Thor Lancelot Simon (firstname.lastname@example.org) wrote:
> Well, it's generally frowned upon to cite it (or similar works) in
> scholarly writing at anything but the most elementary level. The
> same kind of scorn should be applied to writers who cite Wikipedia;
> unfortunately, sometimes it is not.
Well, then I guess my writings must be at that most elementary level.
As I noted in my previous post on this subject, I find that Wikipedia
articles (at least the technical ones I'm likely to cite) are accurate
and well written. Of course, I review every cited article before I
cite it, and I always cite the permanent link.
Wikipedia offers an advantage that few other websites offer: link
stability. By citing the permanent link, I can be confident that the
article I'm citing won't be changed, and that it won't disappear (I've
learned the hard way that I can't trust the stability of websites
maintained by such presumably stable institutions as NASA, the
Illinois Commerce Commission, the Mount Wilson Observatory, or the
Texas Parks and Wildlife Department).
John McHarry <email@example.com> wrote:
> Wikipedia has more vulnerabilities than a traditional edited
> collection like Britannica, but it contains a rather amazing amount
> of information. Of course, no secondary source should be trusted
> very far.
That's undeniably true, but there are many situations where a set of
facts is so well established and/or so lost in history that it's
impossible even to identify, much less cite, the primary source.
What, for example, it the primary source for parabola? Sonata?
Or consider the example I mentioned in my previous post: the concept
of the geostationary orbit. Who or what is the primary source?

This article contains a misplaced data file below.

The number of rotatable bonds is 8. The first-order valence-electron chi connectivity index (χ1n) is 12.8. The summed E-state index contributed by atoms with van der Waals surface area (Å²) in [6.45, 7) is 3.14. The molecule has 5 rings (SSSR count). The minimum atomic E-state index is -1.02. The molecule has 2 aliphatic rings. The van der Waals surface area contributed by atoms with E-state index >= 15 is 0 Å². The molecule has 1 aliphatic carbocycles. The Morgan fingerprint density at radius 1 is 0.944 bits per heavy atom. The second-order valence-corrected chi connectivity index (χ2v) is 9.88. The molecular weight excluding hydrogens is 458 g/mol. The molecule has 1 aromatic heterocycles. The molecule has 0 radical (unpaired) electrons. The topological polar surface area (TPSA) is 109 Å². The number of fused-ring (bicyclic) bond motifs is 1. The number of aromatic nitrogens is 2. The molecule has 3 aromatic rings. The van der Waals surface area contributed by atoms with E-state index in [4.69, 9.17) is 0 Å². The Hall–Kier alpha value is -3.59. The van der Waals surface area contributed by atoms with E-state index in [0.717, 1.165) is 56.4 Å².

Arthur C. Clarke first published the idea , but even he disclaimed
originality . The FCC rules include a legal definition  which
is based Federal Standard 1037C  which is based on the ITU Radio
Regulations  (which costs 252 Swiss Franks to download). I suppose
the ITU is the ultimate authority, but it's certainly not a primary
For my purposes, Wikipedia's definition , though certainly not
primary, works: it's accurate, comprehensive, permanent, and free.
----------- Citations (mostly not Wikipedia) --------------
 Arthur C. Clarke. "Extra-Terrestrial Relays." Wireless World,
October, 1945, 305-308. Reprinted in "Ascent to Orbit: A Scientific
Autobiography." New York: John Wiley & Sons, 1984, 60-63.
 Arthur C. Clarke. "The Space Station: Its Radio Applications."
"Ascent to Orbit," 53.
 National Archives and Records Administration. United States Code of
Federal Regulations. 47 CFR 2.1. http://tinyurl.com/devel
 National Communications System Technology & Standards Division.
"Telecommunications: Glossary of Telecommunication Terms, Federal
Standard 1037C." http://tinyurl.com/9gzzw
 International Telecommunications Union. General Secretariat and
Telecom Radiocommunication (ITU-R). Radio Regulations, edition of 2004.
 Wikipedia, The Free Encyclopedia. "Geostationary orbit." 19 Dec
2005, 08:48 UTC. 20 Dec 2005, 13:04 http://tinyurl.com/dz2sw